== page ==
For global organisations, supply chains are crucial routes to engaging the resources needed to support business growth. Having access to a variety of expertise able to operate in a flexible manner is hugely beneficial for organisations seeking the most cost-efficient way to run a business in a post-pandemic environment. However, managing multiple suppliers across varying locations certainly presents procurement teams with an element of risk.
The challenge is that across your own supply chain you’re likely utilising multiple vendors, who in turn will have their own suppliers and distribution centres and so the chain becomes more of an intricate web of siloed resources interconnected in different ways.
The benefit of this approach from a talent resourcing perspective, though, is simple – by using supply chains, firms can access the skills they need at the time they need them. But the associated risks of engaging and deploying workers from multiple sources and geographies, all working in different ways and through varying employment models, are vast and complex to say the least.
So, what are the best practises concerning supply chain risk?
Identify and quantify the risks
In the first instance, a full risk assessment to identify areas of concern and quantify the potential impact on the business will provide solid foundations for a risk management program. Bear in mind that potential risks vary significantly – from information security gaps and cyber threats to employment compliance and worker security risk concerns.
That’s why supply chain risk management (SCRM) isn’t something that can or indeed should be handled by one siloed department. It requires involvement from beyond procurement – including external experts and contacts from across the supply chain – to identify any risks and agree how to best control these.
Think global and local
For a global business, there are local factors concerning supply chain risk management as well. This has become particularly pertinent during the pandemic where regional lockdowns have impacted supply chains. As such, it’s important to plan for country-specific risks that could impact your vendors and the resources they supply. This includes any local legislative changes that could have an impact on your firm’s compliance.
Make the technology work for you
Building on the above point, technology is increasingly proving valuable in SCRM. A vendor management system (VMS), for example, is a software system that facilitates the procurement of contingent workers and it will often have supplier management and risk mitigation built into it. It will store the data you need to monitor and assess vendor performance – including finance tracking, payroll and invoicing data and critical candidate information.
Gain complete transparency
Where suppliers are being used to source talent – whether they are operating through a statement of Work (SOW) or an agency contract – having complete transparency over budgets and roles is key.
Knowing exactly where the responsibility lies to control costs and monitor compliance can mitigate some of the risks across the supply chain. This does, again, bring the debate around collaboration between procurement and HR teams back to the fore.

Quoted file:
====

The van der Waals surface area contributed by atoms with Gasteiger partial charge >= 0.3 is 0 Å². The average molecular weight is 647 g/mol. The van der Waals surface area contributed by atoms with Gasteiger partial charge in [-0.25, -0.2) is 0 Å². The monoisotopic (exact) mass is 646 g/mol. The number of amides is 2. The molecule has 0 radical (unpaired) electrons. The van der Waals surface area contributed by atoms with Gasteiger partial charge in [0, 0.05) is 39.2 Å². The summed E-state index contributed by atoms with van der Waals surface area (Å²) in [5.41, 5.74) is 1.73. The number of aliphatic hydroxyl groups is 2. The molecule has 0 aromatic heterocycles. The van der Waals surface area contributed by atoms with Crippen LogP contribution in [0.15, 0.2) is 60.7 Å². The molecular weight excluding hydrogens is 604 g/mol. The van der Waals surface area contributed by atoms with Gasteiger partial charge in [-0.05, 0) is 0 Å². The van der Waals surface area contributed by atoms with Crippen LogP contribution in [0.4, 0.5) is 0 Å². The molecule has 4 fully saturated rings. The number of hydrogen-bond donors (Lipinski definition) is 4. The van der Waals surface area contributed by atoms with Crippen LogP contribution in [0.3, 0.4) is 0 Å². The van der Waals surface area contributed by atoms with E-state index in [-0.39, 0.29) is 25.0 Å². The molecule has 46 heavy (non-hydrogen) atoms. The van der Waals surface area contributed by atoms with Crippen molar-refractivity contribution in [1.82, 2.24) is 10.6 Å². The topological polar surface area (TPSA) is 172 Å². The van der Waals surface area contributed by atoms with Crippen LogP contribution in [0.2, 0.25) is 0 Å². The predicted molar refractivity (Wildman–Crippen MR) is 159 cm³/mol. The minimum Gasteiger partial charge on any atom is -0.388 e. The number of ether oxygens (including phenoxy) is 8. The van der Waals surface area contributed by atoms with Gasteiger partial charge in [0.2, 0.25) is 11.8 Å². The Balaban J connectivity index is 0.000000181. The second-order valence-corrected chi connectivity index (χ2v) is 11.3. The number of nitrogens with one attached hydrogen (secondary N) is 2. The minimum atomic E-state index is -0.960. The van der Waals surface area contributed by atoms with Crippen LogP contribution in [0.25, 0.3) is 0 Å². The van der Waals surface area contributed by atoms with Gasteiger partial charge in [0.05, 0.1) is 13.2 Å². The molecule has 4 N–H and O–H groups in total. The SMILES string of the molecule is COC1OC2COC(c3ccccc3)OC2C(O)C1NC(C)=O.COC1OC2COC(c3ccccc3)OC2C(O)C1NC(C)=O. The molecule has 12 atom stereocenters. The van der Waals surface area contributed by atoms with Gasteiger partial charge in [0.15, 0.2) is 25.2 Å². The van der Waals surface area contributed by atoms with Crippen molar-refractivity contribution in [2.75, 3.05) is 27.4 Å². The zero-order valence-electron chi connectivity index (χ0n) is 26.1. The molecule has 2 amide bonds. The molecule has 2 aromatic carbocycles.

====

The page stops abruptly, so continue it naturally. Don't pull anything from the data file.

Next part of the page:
However, ensuring those involved in supply chain management are working together and have the required tools to reduce any associated risks is key. Having a centralised hub of data, for example, increases the control of the business and ensures your firm doesn’t face over or under supply of critical resources.
Monitor your SCRM
We’ve seen this year just how quickly circumstances can change and that has certainly acted as a catalyst for many things, including a review of supply chain risk management processes. We simply can’t avoid change (in fact we’d argue that it is often beneficial for workforces). However, it does mean that any supply chain risk management assessments and procedures need to be closely monitored and updated accordingly.
Your vendors and the talent they supply will be facing constantly evolving circumstances that could impact your business. Any new technology that’s being introduced to manage contingent workers and any updated IT ecosystems, for example, can add a new cyber security or data information breach risk that you need to be aware of.
Best practises concerning supply chain risk: the benefits of an MSP
The above can understandably seem like a daunting, but vital, challenge for procurement teams. But it doesn’t have to be something that is solely owned in-house. A Managed Service Provider (MSP) not only has the supplier relationships, but also the experience to grow and shrink service requirements as you need them to, all while managing the risks for your business.
At Guidant Global, for example, we’re well-versed in assuming control of existing supply chains and PSLs, giving them the opportunity to supply within a Guidant MSP programme. We then install governance that allows us to review performance so we can refine the supply chain to include only the very best suppliers. By building an engaged recruitment supply chain which is passionate about finding the right candidates with the right skills, we can reduce the cost of recruitment and the time to hire, while also providing timely market insight and driving innovation.
A Managed Service Provider manages the temporary worker recruitment for an organisation and is responsible for the end-to-end management of the contingent workforce – from supplier management to strategic workforce planning. While there is no ‘silver bullet’ concerning supply chain risk management, utilising an MSP is one of the most effective, cost-efficient ways for a business to manage its contingent workforce and control supply chain risks.